A pirated version of the Assassin’s Creed application for Android is bundled with malware according to the security-as-as-service from Zscaler.
Assassin’s Creed is a popular, open-world series of adventure games available in various iterations on the XBOX, PlayStation, PC and other gaming platforms. There is also a premium Assassin’s Creed application for Android. However, users seeking to download a pirated free version of that application may find their Android devices quietly infected with a piece of mobile banking malware.
The Trojanized variety of the Assassin’s Creed application has the potential to be quite potent, because when a user downloads it, what he or she is actually downloading is malware. The malware in turn downloads a fully functional, pirated version of the actual application. The gaming app works as advertised, so the standard mobile gamer is going to have a tough time realizing that the package they’ve downloaded is malicious.
The attack is particularly timely during this holiday shopping season because a number of retailers are bundling the latest, XBOX One edition of the series with Microsoft’s newest gaming console. The XBOX One is likely one the most popular gifts this season, particularly among consoles, as reports began surfacing last night that the Microsoft gaming console outsold Sony’s PS4 in November.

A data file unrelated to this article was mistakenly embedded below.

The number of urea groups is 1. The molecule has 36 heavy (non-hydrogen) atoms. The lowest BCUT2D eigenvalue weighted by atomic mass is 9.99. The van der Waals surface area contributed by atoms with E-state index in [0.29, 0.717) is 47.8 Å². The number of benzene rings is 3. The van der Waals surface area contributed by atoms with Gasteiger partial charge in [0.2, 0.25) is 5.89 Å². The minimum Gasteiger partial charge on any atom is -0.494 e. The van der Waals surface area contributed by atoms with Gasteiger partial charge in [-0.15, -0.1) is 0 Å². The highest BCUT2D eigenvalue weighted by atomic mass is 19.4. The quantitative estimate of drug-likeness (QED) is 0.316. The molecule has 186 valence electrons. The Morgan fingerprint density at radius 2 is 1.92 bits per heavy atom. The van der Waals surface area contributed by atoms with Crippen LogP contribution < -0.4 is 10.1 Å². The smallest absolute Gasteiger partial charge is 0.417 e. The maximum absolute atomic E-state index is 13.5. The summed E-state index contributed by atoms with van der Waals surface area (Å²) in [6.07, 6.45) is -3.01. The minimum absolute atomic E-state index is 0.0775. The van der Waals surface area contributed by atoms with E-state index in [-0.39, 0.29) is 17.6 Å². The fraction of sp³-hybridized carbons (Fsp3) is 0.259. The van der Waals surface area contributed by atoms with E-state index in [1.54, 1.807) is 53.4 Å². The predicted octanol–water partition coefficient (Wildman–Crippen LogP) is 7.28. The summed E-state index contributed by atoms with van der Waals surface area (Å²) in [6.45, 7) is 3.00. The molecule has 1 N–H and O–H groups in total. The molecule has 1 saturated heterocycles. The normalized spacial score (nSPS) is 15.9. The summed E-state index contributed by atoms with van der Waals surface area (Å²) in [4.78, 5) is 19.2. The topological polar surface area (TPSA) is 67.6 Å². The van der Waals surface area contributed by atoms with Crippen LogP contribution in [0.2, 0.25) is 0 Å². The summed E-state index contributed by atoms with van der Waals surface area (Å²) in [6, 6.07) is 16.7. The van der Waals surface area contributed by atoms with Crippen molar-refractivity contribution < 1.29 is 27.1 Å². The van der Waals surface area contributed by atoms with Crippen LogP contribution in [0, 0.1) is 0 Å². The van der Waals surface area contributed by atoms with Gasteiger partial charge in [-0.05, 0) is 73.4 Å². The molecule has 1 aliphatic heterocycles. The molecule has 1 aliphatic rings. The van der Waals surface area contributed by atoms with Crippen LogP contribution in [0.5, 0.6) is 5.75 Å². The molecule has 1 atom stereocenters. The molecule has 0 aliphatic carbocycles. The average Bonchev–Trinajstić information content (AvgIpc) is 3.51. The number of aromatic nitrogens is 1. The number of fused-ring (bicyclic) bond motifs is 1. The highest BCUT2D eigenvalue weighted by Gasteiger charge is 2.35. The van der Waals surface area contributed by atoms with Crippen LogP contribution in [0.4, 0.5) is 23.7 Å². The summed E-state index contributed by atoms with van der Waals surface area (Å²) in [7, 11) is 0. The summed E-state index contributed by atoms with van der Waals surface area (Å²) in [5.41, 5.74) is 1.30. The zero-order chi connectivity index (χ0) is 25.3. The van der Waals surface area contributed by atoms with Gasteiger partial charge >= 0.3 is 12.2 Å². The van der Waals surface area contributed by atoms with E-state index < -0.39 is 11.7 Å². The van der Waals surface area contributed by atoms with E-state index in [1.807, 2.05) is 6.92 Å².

The malware, according to Zscaler, has the ability to send multipart text messages, harvest texts from victim devices and send stolen data to a remote command and control server. C&C servers are hard-coded into the applications as bnk7ihekqxp[.]net and googleapiserver[.]net.
“We were able to locate phone numbers belonging to Russian bank Volga-Vyatka Bank of Sberbank of Russia in the malicious application code for which SMS messages are being intercepted to steal sensitive information,” Zscaler researchers wrote. “Another interesting feature we saw is the usage of AES encryption for all the C2 communication. It also harvests the mobile number and Subscriber ID information from the victim device for tracking purposes.”
The application requests a number of permissions including the ability to access network state, get accounts, access the Internet, process outgoing calls, read external storage, read phone state, read SMS, received boot completed, receive SMS, send SMS, wake lock, write external storage and write SMS.
MD5 information is available on VirusTotal. The application itself weighs in at 3.25 MB and the file is called assassins_creed.apk with package name com.dsifakf.aoakmnq.
If users’ stick to the official Google Play store and avoid downloading pirated apps, then they won’t have to worry about downloading this particular malware.
Image courtesy of Google Play Store